Ellen G. White Writings

<< Back Forward >>

«Back «Prev. Pub. «Ch «Pg   Pg» Ch» Next Pub.» Forward»

Ellen G. White: The Early Elmshaven Years: 1900-1905 (vol. 5), Page 70

Chapter 5—The General Conference of 1901

A feeling of exhilaration and excitement filled the air on Tuesday morning, April 2, as workers and church members began to assemble in the Battle Creek Tabernacle a little before nine o'clock. This would be the largest General Conference session ever held. What is more, Ellen White would be there, and it would be the first session she had attended in ten years. The 267 delegates represented a church of 75,000 members. Four fifths of these members resided in the United States.

Many of the workers came with feelings of apprehension. It was very clear that the church had outgrown its organization. While at the sessions of 1897 and 1899 there was a recognition that some changes should be made, no one knew just what to do. At this juncture it would be well to review the overall picture and reconstruct the stage, as it were, for what took place.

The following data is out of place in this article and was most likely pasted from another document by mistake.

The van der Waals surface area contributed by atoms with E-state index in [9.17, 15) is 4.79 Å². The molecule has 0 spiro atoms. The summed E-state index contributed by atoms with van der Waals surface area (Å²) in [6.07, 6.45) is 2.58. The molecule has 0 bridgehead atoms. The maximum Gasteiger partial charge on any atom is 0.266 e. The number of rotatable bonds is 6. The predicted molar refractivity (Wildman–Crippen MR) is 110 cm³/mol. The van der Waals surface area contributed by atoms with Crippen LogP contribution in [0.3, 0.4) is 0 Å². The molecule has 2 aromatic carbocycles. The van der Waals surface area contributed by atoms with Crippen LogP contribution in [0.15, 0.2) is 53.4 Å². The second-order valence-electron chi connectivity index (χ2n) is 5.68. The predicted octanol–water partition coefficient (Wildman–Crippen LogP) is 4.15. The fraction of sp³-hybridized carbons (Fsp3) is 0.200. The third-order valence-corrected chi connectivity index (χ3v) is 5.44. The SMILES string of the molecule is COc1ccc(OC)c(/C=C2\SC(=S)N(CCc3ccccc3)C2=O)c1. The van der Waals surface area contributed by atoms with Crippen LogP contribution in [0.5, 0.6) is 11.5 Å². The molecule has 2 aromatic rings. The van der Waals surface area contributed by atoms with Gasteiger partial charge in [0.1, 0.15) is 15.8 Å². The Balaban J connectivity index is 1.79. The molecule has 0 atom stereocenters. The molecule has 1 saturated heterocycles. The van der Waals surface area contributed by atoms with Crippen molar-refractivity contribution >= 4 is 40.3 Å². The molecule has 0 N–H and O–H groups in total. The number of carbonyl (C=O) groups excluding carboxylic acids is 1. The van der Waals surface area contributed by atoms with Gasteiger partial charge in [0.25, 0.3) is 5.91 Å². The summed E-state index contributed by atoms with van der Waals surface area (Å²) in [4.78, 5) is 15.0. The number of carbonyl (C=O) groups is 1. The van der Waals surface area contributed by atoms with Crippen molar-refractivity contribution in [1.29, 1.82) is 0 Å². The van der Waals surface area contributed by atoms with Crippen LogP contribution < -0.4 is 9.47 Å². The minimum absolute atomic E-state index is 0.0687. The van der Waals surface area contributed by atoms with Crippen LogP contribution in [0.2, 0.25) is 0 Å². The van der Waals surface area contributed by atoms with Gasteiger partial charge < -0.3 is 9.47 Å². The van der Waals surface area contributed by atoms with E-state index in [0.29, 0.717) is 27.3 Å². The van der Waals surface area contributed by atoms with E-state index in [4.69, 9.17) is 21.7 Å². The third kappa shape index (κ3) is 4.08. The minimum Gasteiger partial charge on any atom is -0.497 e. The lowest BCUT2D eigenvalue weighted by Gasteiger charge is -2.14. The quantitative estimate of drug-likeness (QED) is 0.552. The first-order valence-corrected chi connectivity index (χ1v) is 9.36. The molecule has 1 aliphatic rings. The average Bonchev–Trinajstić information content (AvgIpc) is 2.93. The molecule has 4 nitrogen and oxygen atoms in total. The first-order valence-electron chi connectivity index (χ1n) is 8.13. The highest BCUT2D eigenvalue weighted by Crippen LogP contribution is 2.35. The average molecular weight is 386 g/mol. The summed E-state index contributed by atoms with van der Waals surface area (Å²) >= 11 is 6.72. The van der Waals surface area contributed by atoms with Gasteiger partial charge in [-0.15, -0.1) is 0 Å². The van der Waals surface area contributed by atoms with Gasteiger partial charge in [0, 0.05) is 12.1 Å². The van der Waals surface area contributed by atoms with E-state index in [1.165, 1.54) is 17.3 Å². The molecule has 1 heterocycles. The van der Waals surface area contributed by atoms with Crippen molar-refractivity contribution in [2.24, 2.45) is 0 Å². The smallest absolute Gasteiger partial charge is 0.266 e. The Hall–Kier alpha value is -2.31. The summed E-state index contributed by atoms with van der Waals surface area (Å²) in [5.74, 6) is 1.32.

The Organizational Status of the Church

The basic structure of church organization with its local conferences bound together in a General Conference had remained unchanged from 1863 to 1901. In 1889 the thirty-three conferences and missions in the United States were divided into six districts. But these had no organizational or administrative status. The leaders in each district served merely in an advisory capacity. A union conference was formed in Australia in 1894 and steps were under way toward forming a general conference in Europe. But the basic constitutional structure stood unchanged from what it was since the church had been organized. There were two recognized organizational

«Back «Prev. Pub. «Ch «Pg   Pg» Ch» Next Pub.» Forward»